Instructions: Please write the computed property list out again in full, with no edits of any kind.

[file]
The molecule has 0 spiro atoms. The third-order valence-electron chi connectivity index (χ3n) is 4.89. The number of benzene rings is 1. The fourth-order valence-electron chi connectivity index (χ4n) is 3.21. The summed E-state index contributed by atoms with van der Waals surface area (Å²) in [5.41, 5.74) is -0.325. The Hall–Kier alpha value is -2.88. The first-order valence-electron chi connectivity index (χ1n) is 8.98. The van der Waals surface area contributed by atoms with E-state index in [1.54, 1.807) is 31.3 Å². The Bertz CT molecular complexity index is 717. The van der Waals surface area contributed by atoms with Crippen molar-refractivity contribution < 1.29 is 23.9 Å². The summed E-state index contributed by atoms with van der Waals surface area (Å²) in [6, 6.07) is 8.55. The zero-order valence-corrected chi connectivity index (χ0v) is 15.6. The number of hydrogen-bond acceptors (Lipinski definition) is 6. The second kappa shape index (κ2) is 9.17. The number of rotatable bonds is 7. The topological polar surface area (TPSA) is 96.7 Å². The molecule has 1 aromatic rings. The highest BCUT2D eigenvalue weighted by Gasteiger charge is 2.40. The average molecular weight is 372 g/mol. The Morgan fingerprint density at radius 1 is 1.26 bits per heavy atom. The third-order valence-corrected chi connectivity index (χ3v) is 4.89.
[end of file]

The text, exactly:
The molecule has 0 spiro atoms. The third-order valence-electron chi connectivity index (χ3n) is 4.89. The number of benzene rings is 1. The fourth-order valence-electron chi connectivity index (χ4n) is 3.21. The summed E-state index contributed by atoms with van der Waals surface area (Å²) in [5.41, 5.74) is -0.325. The Hall–Kier alpha value is -2.88. The first-order valence-electron chi connectivity index (χ1n) is 8.98. The van der Waals surface area contributed by atoms with E-state index in [1.54, 1.807) is 31.3 Å². The Bertz CT molecular complexity index is 717. The van der Waals surface area contributed by atoms with Crippen molar-refractivity contribution < 1.29 is 23.9 Å². The summed E-state index contributed by atoms with van der Waals surface area (Å²) in [6, 6.07) is 8.55. The zero-order valence-corrected chi connectivity index (χ0v) is 15.6. The number of hydrogen-bond acceptors (Lipinski definition) is 6. The second kappa shape index (κ2) is 9.17. The number of rotatable bonds is 7. The topological polar surface area (TPSA) is 96.7 Å². The molecule has 1 aromatic rings. The highest BCUT2D eigenvalue weighted by Gasteiger charge is 2.40. The average molecular weight is 372 g/mol. The Morgan fingerprint density at radius 1 is 1.26 bits per heavy atom. The third-order valence-corrected chi connectivity index (χ3v) is 4.89.